"This was something we were told to do," he said, "so it's not our fault that we got an offer sheet."
That brings everything back to where Millsap would rather play, and how upset he'd be if the Jazz indeed matched.
"It should never have gotten to that. That's how I feel," Simmons said. "But I don't think anything will change with Paul, no matter what happens, because Paul loves the game. He'll give all he's got no matter where he is. He loves the game that much."
Still, Millsap's reps have made it clear their client never would have signed the offer sheet if he weren't ready and more than willing to play for Portland.
"It's a great fit for the kid," said Ara Vartanian, who also represents Millsap.
But is it really?
"That was obviously the discussion we had," Vartanian said, "and Paul feels comfortable that there's a fair chance for him to earn minutes there."
Yet power forward LaMarcus Aldridge and center Greg Oden — the NBA's No. 2 overall draft choice in 2006 and No. 1 overall in 2007, respectively — seem entrenched in Portland.
So if the Jazz don't match, the scrappy Millsap might be looking at playing several more seasons as a reserve — something that this past season the 2006 second-rounder suggested he's ready to move beyond.
Which is why the fact Portland would even be tempted to tender such a lucrative offer sheet to Millsap baffles Jazz GM O'Connor.
"What I can't imagine is if they're gonna pay what's reported out there to the backup, what are they gonna pay to their starter?" he said with reference to Aldridge, who has been negotiating a contract extension of his own. "Probably a maximum contact."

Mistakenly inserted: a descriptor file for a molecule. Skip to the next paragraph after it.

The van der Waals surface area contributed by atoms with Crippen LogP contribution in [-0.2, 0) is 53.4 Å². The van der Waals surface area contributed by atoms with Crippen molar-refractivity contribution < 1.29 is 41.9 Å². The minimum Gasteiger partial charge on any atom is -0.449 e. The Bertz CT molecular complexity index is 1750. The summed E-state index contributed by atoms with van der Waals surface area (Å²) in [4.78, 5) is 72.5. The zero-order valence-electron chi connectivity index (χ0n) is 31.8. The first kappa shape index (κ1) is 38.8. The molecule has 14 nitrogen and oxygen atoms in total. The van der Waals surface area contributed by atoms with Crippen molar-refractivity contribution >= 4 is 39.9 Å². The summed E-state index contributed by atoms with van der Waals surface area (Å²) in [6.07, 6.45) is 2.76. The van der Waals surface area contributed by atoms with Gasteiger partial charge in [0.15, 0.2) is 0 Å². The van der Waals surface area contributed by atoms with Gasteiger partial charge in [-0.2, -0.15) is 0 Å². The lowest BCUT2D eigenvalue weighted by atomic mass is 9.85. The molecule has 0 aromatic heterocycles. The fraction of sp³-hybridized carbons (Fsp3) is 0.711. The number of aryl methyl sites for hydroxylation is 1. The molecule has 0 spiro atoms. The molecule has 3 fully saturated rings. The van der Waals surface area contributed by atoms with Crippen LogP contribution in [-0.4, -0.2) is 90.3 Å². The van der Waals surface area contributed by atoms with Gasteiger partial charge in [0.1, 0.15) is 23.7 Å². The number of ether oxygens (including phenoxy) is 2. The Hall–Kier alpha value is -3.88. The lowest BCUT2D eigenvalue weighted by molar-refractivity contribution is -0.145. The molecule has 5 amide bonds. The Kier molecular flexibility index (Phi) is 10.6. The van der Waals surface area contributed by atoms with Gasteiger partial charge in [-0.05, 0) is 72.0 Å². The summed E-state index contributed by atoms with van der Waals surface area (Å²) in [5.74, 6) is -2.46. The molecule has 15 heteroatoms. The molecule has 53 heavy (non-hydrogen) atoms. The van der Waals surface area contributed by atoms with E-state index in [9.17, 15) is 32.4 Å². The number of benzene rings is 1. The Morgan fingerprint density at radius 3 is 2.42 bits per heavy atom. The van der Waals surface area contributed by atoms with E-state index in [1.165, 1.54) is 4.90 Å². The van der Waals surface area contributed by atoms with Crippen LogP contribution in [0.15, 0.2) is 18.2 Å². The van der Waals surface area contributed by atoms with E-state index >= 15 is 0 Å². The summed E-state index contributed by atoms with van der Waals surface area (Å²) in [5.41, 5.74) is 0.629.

No need to worry, though, Vartanian suggests.
He said was told during the negotiating process that Millsap — who did not respond to an interview request — could be the first forward off Portland's bench, and that against certain lineups he might even open at power forward with Aldridge pushed to center.
And Blazers coach Nate McMillan is said to be a big Millsap fan.
"From what they tell us, Paul is potentially a starter on this team," Vartanian said. "They're looking to go small-ball, because they have such a young, athletic team."
Besides, Simmons suggested, Millsap's high-hustle game translate to multiple positions, from small forward to center — and it isn't just limited to rebounding, his specialty, and cleanup points.
"He's a ballplayer, just straight ballplayer," he said. "He can do a lot of things, has a lot of tools, and he fits in with anybody. He's not a guy who dominates, so he doesn't have to have plays run for him, as we've seen in Utah.
"He's not selfish. He's comfortable with just playing ball and having fun. He's a winner. Winners don't care about stuff like that," Simmons added. "That's the luxury of a Paul Millsap. You can put him anywhere and in any situation, and he's going to do what he does best first, and all the rest later."
For now, then, Millsap waits and wonders.
Will he go to Portland, the team that first agreed to dump more than $10 million into his bank account by the end of the month, and shop for one really pricey umbrella?
Or does he stay in Utah — where the Jazz first vowed to match no matter what, but now seem to wavering a bit — and not worry about paying for a mover?
Stressful as it may be — and Miles understands the conflicting emotions like few can — it's not a bad pickle in which to be caught.
"It's a good feeling, but it's like a split — because you feel good, it's a new situation, but, at the same time, you have a great team that you're on and a lot of friends that you've made," Miles said. "The camaraderie's been great here for the last four, five years, so why would you want to leave?
"I was prepared for either situation," he added. "We had thought about what we would do, or what it would be like, but I never got too far one way, because I didn't know what was gonna happen."
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